The Ways of Whales workshop today was successful, with over 100 people in attendance. There were some great talks: Brad Hanson talked about satellite tagging, John Calambokidis talked about new insights into North Pacific baleen whale stocks, a former Sea World trainer gave her views on last year’s tragic death of a trainer, and Suzanne Chisholm shared a project she is working on about the dolphin captures in Taiji. The lecture I gave was about killer whale acoustics, including some background on call usage and also tips for listeners on how to figure out which pod they are listening to when they hear the whales on the streaming hydrophones at www.orcasound.net.
One other bit of information I shared was about a study I got to participate in last year that resulted in a paper that was just published by Nicola Rehn and colleagues in a natural science journal journal*. When I was contacted by a colleague of mine, Andy Foote, last year, he asked me to listen to several dozen orca calls and place them into categories based on how I thought they should be defined.
After I went through all of the calls and organized them into call types, he told me what the study was about: they believe that there is an orca call, that they’ve termed V4, which is universal across not only different killer whale populations, but different killer whale ecotypes (resident, transient, offshore). Indeed, I had placed all of the proposed V4 calls into the same category, even though they came from five different populations of whales: the Southern Residents, the Northern Residents, the Kamchatka Residents, the Pacific offshores, and the Bering Sea transients. Eight other independent observers came up with similar classifications, justifying the researchers’ belief that this may be a universal call type.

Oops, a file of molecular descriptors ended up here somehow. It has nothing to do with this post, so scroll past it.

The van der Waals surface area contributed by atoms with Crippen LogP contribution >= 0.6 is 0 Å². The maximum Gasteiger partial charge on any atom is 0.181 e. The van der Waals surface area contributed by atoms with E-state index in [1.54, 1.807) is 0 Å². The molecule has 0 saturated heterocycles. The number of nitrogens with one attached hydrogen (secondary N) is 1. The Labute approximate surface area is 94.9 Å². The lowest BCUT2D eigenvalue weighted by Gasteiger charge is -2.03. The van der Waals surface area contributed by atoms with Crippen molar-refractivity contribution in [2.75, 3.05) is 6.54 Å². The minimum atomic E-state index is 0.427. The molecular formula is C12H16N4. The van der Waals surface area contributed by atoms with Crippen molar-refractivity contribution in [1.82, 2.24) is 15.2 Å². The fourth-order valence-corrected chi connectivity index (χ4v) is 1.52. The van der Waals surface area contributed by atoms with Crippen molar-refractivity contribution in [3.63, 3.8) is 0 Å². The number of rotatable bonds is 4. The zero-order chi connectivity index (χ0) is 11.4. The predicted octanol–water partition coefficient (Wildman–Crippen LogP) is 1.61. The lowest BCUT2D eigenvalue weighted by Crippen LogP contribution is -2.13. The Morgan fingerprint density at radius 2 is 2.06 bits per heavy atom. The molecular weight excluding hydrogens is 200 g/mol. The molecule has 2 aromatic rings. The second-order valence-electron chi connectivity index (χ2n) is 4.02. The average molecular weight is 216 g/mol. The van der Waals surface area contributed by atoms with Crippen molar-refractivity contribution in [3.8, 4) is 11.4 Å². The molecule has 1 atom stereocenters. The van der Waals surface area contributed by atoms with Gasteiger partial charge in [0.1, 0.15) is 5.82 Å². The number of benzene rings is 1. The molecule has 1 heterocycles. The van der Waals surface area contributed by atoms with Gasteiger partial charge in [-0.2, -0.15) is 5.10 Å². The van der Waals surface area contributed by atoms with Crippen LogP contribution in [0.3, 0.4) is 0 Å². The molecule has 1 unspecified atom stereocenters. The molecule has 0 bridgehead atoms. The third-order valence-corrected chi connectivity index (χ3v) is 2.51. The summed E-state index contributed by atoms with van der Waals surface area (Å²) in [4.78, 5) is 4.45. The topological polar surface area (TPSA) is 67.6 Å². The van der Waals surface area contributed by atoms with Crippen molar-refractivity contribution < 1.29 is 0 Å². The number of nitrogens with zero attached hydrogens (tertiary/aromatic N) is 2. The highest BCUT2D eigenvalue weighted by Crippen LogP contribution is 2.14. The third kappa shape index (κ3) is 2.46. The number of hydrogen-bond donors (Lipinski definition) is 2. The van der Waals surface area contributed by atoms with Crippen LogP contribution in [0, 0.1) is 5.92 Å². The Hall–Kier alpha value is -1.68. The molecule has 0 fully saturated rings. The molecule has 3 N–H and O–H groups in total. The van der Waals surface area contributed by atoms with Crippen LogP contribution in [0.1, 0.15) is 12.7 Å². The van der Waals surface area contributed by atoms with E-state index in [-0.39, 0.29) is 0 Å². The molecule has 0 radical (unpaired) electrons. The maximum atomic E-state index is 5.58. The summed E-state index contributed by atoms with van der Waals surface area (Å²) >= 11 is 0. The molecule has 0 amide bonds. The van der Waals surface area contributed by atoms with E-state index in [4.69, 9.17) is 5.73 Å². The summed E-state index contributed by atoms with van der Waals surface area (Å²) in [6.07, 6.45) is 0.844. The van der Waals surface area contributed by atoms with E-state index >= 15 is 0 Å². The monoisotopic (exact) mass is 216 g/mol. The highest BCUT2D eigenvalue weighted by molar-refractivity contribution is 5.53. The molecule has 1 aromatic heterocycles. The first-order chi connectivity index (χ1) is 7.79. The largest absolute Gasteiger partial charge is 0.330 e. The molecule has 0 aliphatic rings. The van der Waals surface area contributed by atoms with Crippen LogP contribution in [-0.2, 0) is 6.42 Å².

This finding is interesting for two reasons. First of all, it’s the first demonstration of an overlap of call types between different populations of orcas that until now were believed to have completely distinct dialects. Second of all, the calls are primarily recorded in high excitement states, regardless of the population the call came from. For the residents and offshores, the call occurred in social situations, and for the transients, the call was recorded after the group had made a kill. The evidence points to this being an innate, universal call type that is highly variable but still categorizable – much like human laughter or crying.
The V4 call is often heard among Southern Residents and was termed S10 in the 1980s by John Ford. I’ve always described this call to others as sounding like the whales are laughing, and it turns out this may not be so far off! Here’s a sample of the call so you know what to listen for if you’re tuning in to the hydrophones:
*More information can be found in the paper: Rehn et al (2011). “Cross-cultural and cross-ecotype production of a killer whale ‘excitement’ call suggests universality”. Naturwissenschaften. (98):1-6.